In my experience, I believe that no matter the clinical setting, having adequate access to quality health care, understanding the needs of the community, and using appropriate marketing strategies for the area will lead to better outcomes for patients.
Urban perspective (Bethany Sibbitt)
Having attended a school of pharmacy located in a proverbial cornfield, transitioning to a more urban environment definitely has its own challenges on top of learning the ropes as a New Practitioner. During my first year as a pharmacist, I have practiced in an area at the heart of the nation’s heroin epidemic. Caring for individuals in the throes of addiction has permeated multiple aspects of the varied rotations I encountered as a PGY1 pharmacy practice resident. My perspective on the impact of this situation plaguing my city has grown as I see the extent of those affected.
Although my practice site saw mostly adult patients, we also service a Level IIIB Neonatal Intensive Care Unit. Starting my residency year off in the NICU exposed me to the youngest victims of the heroin epidemic—those born with neonatal abstinence syndrome due to perinatal exposure. These babies were accompanied by parents who ran the gamut from actively seeking help or in recovery to absent parents and dangerous home situations necessitating social services intervention.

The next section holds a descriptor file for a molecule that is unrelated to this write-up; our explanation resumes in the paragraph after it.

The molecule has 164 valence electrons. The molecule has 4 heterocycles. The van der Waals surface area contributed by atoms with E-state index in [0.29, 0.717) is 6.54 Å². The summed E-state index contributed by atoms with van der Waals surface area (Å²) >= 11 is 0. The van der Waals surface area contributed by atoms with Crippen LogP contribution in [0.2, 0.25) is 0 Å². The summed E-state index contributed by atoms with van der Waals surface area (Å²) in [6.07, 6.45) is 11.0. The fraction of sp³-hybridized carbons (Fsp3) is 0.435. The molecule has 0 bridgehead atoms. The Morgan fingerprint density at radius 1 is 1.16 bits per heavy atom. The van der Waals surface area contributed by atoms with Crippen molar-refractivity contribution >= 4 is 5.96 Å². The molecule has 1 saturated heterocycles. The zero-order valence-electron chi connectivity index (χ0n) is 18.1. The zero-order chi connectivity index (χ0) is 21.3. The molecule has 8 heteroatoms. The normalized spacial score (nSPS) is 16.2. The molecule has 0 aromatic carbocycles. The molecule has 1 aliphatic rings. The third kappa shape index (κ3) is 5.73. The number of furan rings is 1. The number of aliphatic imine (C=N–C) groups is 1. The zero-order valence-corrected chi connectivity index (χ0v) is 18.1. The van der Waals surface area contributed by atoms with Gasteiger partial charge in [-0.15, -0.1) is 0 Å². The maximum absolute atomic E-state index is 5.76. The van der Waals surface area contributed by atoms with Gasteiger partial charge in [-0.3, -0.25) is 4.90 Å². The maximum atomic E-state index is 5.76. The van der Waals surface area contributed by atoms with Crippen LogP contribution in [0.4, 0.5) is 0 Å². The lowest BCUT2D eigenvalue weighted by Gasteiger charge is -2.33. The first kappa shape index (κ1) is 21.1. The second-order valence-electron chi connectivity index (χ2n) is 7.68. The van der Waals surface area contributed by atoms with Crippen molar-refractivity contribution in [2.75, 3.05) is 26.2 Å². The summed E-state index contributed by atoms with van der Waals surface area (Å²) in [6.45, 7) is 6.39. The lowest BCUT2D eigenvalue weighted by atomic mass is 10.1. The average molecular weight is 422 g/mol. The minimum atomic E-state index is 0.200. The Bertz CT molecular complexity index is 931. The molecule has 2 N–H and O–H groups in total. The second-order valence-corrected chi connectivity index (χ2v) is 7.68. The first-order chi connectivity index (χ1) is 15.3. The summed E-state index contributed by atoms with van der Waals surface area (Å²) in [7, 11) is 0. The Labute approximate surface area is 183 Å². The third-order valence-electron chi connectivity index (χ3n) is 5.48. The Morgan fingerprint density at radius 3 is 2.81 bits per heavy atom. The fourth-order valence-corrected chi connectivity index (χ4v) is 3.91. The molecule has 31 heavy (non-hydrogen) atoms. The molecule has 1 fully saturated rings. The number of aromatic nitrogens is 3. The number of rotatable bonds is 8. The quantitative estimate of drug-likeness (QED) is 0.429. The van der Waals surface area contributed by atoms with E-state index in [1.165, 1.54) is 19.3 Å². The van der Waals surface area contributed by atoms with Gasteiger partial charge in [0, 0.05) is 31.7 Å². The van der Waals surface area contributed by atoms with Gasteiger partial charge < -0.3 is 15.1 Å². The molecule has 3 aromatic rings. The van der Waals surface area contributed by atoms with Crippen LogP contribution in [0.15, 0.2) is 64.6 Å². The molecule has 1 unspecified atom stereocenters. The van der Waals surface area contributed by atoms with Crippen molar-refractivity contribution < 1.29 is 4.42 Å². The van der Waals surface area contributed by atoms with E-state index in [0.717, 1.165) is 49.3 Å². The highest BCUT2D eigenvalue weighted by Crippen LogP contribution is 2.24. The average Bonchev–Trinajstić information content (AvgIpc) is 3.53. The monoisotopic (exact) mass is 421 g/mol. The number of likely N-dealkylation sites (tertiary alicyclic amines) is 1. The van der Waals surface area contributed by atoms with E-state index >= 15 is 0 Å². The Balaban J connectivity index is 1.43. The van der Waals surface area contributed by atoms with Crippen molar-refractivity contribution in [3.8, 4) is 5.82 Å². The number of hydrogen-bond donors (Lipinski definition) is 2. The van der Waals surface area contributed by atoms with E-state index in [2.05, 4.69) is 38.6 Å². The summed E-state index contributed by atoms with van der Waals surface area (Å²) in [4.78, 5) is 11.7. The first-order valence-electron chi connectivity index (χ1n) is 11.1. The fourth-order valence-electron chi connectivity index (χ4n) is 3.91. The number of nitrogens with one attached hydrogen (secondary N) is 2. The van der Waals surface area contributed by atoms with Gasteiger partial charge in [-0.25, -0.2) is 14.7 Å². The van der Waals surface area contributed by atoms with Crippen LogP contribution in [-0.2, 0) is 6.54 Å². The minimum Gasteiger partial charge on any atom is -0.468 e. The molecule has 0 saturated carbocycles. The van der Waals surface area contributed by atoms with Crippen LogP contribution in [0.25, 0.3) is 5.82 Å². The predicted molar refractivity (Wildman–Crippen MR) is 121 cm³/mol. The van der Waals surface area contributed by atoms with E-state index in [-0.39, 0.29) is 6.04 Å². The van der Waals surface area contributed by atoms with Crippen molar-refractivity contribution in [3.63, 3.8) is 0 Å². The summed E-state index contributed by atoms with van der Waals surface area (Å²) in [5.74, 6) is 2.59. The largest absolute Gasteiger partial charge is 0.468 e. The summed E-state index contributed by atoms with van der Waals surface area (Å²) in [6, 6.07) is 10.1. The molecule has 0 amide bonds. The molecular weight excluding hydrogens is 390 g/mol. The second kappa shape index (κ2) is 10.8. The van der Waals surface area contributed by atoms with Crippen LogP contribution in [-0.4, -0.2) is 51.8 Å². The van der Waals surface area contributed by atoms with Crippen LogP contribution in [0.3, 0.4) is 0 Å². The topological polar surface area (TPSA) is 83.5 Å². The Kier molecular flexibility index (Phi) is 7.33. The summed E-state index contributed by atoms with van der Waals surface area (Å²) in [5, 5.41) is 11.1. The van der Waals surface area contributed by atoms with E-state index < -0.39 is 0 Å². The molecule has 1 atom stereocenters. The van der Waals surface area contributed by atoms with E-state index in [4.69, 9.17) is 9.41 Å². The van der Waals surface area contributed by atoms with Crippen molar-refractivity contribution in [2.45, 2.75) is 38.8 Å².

The other, more obvious victims of the epidemic are the patients themselves. I encountered these individuals at various junctures of my rotations this year—the people who overdosed repeatedly in the same week, coming through the ER after being revived with naloxone; those in the ICU recovering from a valve replacement due to developing endocarditis from another bloodstream infection; those names easily recognized during infectious disease rounds due to multiple admissions after failing to complete therapy for their bacteremia or epidural abscess; and those codes we responded to after a patient overdosed in their own hospital bathroom.
As I processed all of these experiences together, I realized that the headlines about my city fall short in capturing the true toll this epidemic has taken. We can easily tally and sensationalize the deaths due to overdose and the lack of space in the morgue, but that fails to account for the mortality from the complications of addiction and disseminated infection, or the generation of orphans created from children who have lost parents to their disease and now are part of the system. This also fails to address the conflict that accompanies caring for those in addiction, the constant battle between frustration and empathy.
As a practitioner in an urban area, I often feel the tension between wanting to provide the best care and advice for my patients and being constrained by the limitation of resources or the lack of motivation to implement lifestyle changes. In many circumstances, treatment algorithms and new drug developments seem laughable for the patients I serve. These are people who have multiple generations living under one roof, who may not speak English as a primary language, or who have opted to purchase pet food for nutrition because it was more affordable.
These challenging situations require some finesse, creativity, and sensitivity as you navigate caring for individuals who have been dealt a difficult hand and are simply trying to survive.